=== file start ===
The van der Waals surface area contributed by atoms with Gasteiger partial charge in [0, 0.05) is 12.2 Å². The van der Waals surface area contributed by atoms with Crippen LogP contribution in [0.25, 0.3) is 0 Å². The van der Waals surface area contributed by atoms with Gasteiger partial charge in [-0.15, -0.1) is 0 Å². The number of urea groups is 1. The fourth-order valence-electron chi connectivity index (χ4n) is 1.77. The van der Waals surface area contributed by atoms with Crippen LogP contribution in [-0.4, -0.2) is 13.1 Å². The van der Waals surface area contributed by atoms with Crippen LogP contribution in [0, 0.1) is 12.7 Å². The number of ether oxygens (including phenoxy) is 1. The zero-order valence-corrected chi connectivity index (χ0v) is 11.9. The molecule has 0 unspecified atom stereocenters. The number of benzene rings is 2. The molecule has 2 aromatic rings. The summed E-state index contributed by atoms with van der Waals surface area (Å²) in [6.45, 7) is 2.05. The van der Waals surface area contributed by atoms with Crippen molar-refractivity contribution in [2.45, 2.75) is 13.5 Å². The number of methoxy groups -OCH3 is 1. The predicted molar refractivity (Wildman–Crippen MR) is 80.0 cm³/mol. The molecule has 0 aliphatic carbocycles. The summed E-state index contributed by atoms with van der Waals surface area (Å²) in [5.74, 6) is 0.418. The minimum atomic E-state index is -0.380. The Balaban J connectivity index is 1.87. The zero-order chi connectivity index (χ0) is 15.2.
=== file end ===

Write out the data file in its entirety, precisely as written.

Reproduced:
The van der Waals surface area contributed by atoms with Gasteiger partial charge in [0, 0.05) is 12.2 Å². The van der Waals surface area contributed by atoms with Crippen LogP contribution in [0.25, 0.3) is 0 Å². The van der Waals surface area contributed by atoms with Gasteiger partial charge in [-0.15, -0.1) is 0 Å². The number of urea groups is 1. The fourth-order valence-electron chi connectivity index (χ4n) is 1.77. The van der Waals surface area contributed by atoms with Crippen LogP contribution in [-0.4, -0.2) is 13.1 Å². The van der Waals surface area contributed by atoms with Crippen LogP contribution in [0, 0.1) is 12.7 Å². The number of ether oxygens (including phenoxy) is 1. The zero-order valence-corrected chi connectivity index (χ0v) is 11.9. The molecule has 0 unspecified atom stereocenters. The number of benzene rings is 2. The molecule has 2 aromatic rings. The summed E-state index contributed by atoms with van der Waals surface area (Å²) in [6.45, 7) is 2.05. The van der Waals surface area contributed by atoms with Crippen molar-refractivity contribution in [2.45, 2.75) is 13.5 Å². The number of methoxy groups -OCH3 is 1. The predicted molar refractivity (Wildman–Crippen MR) is 80.0 cm³/mol. The molecule has 0 aliphatic carbocycles. The summed E-state index contributed by atoms with van der Waals surface area (Å²) in [5.74, 6) is 0.418. The minimum atomic E-state index is -0.380. The Balaban J connectivity index is 1.87. The zero-order chi connectivity index (χ0) is 15.2.